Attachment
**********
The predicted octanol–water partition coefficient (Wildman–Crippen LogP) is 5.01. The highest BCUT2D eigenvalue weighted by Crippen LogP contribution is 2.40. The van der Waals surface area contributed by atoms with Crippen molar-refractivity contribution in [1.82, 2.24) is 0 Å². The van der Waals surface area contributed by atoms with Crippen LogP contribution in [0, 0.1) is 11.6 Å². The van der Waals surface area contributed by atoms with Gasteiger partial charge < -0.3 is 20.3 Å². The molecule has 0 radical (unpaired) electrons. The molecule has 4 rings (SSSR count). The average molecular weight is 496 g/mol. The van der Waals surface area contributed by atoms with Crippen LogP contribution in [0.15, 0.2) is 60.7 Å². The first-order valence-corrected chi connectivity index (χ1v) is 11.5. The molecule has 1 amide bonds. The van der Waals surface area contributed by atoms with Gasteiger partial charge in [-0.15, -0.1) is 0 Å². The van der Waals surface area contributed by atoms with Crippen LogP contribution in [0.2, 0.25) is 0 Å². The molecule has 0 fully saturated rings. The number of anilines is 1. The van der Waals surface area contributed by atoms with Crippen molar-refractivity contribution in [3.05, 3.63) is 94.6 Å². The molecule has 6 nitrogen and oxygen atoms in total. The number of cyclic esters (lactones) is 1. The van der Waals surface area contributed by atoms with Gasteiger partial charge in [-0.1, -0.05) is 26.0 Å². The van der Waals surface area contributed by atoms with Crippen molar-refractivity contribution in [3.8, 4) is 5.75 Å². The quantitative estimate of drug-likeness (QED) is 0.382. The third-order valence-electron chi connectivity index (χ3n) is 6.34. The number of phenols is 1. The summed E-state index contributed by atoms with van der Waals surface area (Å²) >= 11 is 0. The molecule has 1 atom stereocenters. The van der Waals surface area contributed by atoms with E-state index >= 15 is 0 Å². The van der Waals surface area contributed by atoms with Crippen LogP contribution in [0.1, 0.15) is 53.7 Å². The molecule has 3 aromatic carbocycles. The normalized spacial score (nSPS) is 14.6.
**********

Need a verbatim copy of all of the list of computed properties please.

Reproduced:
The predicted octanol–water partition coefficient (Wildman–Crippen LogP) is 5.01. The highest BCUT2D eigenvalue weighted by Crippen LogP contribution is 2.40. The van der Waals surface area contributed by atoms with Crippen molar-refractivity contribution in [1.82, 2.24) is 0 Å². The van der Waals surface area contributed by atoms with Crippen LogP contribution in [0, 0.1) is 11.6 Å². The van der Waals surface area contributed by atoms with Gasteiger partial charge < -0.3 is 20.3 Å². The molecule has 0 radical (unpaired) electrons. The molecule has 4 rings (SSSR count). The average molecular weight is 496 g/mol. The van der Waals surface area contributed by atoms with Crippen LogP contribution in [0.15, 0.2) is 60.7 Å². The first-order valence-corrected chi connectivity index (χ1v) is 11.5. The molecule has 1 amide bonds. The van der Waals surface area contributed by atoms with Gasteiger partial charge in [-0.15, -0.1) is 0 Å². The van der Waals surface area contributed by atoms with Crippen LogP contribution in [0.2, 0.25) is 0 Å². The molecule has 0 fully saturated rings. The number of anilines is 1. The van der Waals surface area contributed by atoms with Crippen molar-refractivity contribution in [3.05, 3.63) is 94.6 Å². The molecule has 6 nitrogen and oxygen atoms in total. The number of cyclic esters (lactones) is 1. The van der Waals surface area contributed by atoms with Gasteiger partial charge in [-0.1, -0.05) is 26.0 Å². The van der Waals surface area contributed by atoms with Crippen molar-refractivity contribution in [3.8, 4) is 5.75 Å². The quantitative estimate of drug-likeness (QED) is 0.382. The third-order valence-electron chi connectivity index (χ3n) is 6.34. The number of phenols is 1. The summed E-state index contributed by atoms with van der Waals surface area (Å²) >= 11 is 0. The molecule has 1 atom stereocenters. The van der Waals surface area contributed by atoms with E-state index >= 15 is 0 Å². The van der Waals surface area contributed by atoms with Crippen LogP contribution in [0.1, 0.15) is 53.7 Å². The molecule has 3 aromatic carbocycles. The normalized spacial score (nSPS) is 14.6.